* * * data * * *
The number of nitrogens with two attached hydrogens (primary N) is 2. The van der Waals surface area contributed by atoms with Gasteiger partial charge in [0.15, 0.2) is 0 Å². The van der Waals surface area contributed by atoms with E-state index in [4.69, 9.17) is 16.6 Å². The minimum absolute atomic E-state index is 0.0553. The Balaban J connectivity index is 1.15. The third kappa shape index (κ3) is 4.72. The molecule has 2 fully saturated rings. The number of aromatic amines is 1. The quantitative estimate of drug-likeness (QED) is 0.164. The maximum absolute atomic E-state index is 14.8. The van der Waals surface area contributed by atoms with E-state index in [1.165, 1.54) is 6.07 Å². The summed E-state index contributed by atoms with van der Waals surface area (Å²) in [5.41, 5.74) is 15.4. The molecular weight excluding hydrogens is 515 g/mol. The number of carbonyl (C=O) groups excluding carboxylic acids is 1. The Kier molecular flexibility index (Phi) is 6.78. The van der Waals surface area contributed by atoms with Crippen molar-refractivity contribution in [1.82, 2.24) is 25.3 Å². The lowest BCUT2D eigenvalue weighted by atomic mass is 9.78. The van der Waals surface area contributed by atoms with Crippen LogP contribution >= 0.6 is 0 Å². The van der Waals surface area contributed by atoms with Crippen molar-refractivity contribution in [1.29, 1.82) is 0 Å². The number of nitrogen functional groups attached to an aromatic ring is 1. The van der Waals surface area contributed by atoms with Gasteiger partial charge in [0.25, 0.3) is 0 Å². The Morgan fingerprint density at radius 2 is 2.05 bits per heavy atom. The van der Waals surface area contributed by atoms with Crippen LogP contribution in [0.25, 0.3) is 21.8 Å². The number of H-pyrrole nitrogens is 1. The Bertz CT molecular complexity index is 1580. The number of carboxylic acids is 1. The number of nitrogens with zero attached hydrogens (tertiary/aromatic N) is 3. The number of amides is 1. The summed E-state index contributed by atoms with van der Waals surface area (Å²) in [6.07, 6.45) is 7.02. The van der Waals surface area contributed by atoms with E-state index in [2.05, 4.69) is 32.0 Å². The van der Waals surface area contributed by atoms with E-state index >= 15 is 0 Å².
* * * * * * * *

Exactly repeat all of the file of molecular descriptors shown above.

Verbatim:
The number of nitrogens with two attached hydrogens (primary N) is 2. The van der Waals surface area contributed by atoms with Gasteiger partial charge in [0.15, 0.2) is 0 Å². The van der Waals surface area contributed by atoms with E-state index in [4.69, 9.17) is 16.6 Å². The minimum absolute atomic E-state index is 0.0553. The Balaban J connectivity index is 1.15. The third kappa shape index (κ3) is 4.72. The molecule has 2 fully saturated rings. The number of aromatic amines is 1. The quantitative estimate of drug-likeness (QED) is 0.164. The maximum absolute atomic E-state index is 14.8. The van der Waals surface area contributed by atoms with E-state index in [1.165, 1.54) is 6.07 Å². The summed E-state index contributed by atoms with van der Waals surface area (Å²) in [5.41, 5.74) is 15.4. The molecular weight excluding hydrogens is 515 g/mol. The number of carbonyl (C=O) groups excluding carboxylic acids is 1. The Kier molecular flexibility index (Phi) is 6.78. The van der Waals surface area contributed by atoms with Crippen molar-refractivity contribution in [1.82, 2.24) is 25.3 Å². The lowest BCUT2D eigenvalue weighted by atomic mass is 9.78. The van der Waals surface area contributed by atoms with Crippen LogP contribution >= 0.6 is 0 Å². The van der Waals surface area contributed by atoms with Crippen molar-refractivity contribution in [1.29, 1.82) is 0 Å². The number of nitrogen functional groups attached to an aromatic ring is 1. The van der Waals surface area contributed by atoms with Gasteiger partial charge in [0.25, 0.3) is 0 Å². The Morgan fingerprint density at radius 2 is 2.05 bits per heavy atom. The van der Waals surface area contributed by atoms with Crippen LogP contribution in [0.25, 0.3) is 21.8 Å². The number of H-pyrrole nitrogens is 1. The Bertz CT molecular complexity index is 1580. The number of carboxylic acids is 1. The number of nitrogens with zero attached hydrogens (tertiary/aromatic N) is 3. The number of amides is 1. The summed E-state index contributed by atoms with van der Waals surface area (Å²) in [6.07, 6.45) is 7.02. The van der Waals surface area contributed by atoms with E-state index in [2.05, 4.69) is 32.0 Å². The van der Waals surface area contributed by atoms with E-state index >= 15 is 0 Å².